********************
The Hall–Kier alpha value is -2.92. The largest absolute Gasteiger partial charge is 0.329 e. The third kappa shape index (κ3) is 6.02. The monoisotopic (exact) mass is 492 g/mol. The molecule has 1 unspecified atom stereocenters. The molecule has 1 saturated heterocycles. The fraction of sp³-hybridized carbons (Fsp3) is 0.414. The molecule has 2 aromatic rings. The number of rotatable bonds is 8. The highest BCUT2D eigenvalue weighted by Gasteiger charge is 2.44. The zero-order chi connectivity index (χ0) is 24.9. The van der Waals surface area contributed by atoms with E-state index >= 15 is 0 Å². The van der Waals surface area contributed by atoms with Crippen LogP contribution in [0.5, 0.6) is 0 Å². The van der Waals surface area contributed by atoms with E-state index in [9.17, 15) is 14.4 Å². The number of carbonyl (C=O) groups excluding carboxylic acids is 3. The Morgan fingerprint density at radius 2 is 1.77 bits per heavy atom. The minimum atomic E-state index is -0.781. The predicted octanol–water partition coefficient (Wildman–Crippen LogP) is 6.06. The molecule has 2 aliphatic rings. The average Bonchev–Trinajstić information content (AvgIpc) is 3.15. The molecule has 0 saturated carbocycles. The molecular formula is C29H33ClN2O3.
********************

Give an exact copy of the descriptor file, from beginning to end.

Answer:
The Hall–Kier alpha value is -2.92. The largest absolute Gasteiger partial charge is 0.329 e. The third kappa shape index (κ3) is 6.02. The monoisotopic (exact) mass is 492 g/mol. The molecule has 1 unspecified atom stereocenters. The molecule has 1 saturated heterocycles. The fraction of sp³-hybridized carbons (Fsp3) is 0.414. The molecule has 2 aromatic rings. The number of rotatable bonds is 8. The highest BCUT2D eigenvalue weighted by Gasteiger charge is 2.44. The zero-order chi connectivity index (χ0) is 24.9. The van der Waals surface area contributed by atoms with E-state index >= 15 is 0 Å². The van der Waals surface area contributed by atoms with Crippen LogP contribution in [0.5, 0.6) is 0 Å². The van der Waals surface area contributed by atoms with E-state index in [9.17, 15) is 14.4 Å². The number of carbonyl (C=O) groups excluding carboxylic acids is 3. The Morgan fingerprint density at radius 2 is 1.77 bits per heavy atom. The minimum atomic E-state index is -0.781. The predicted octanol–water partition coefficient (Wildman–Crippen LogP) is 6.06. The molecule has 2 aliphatic rings. The average Bonchev–Trinajstić information content (AvgIpc) is 3.15. The molecule has 0 saturated carbocycles. The molecular formula is C29H33ClN2O3.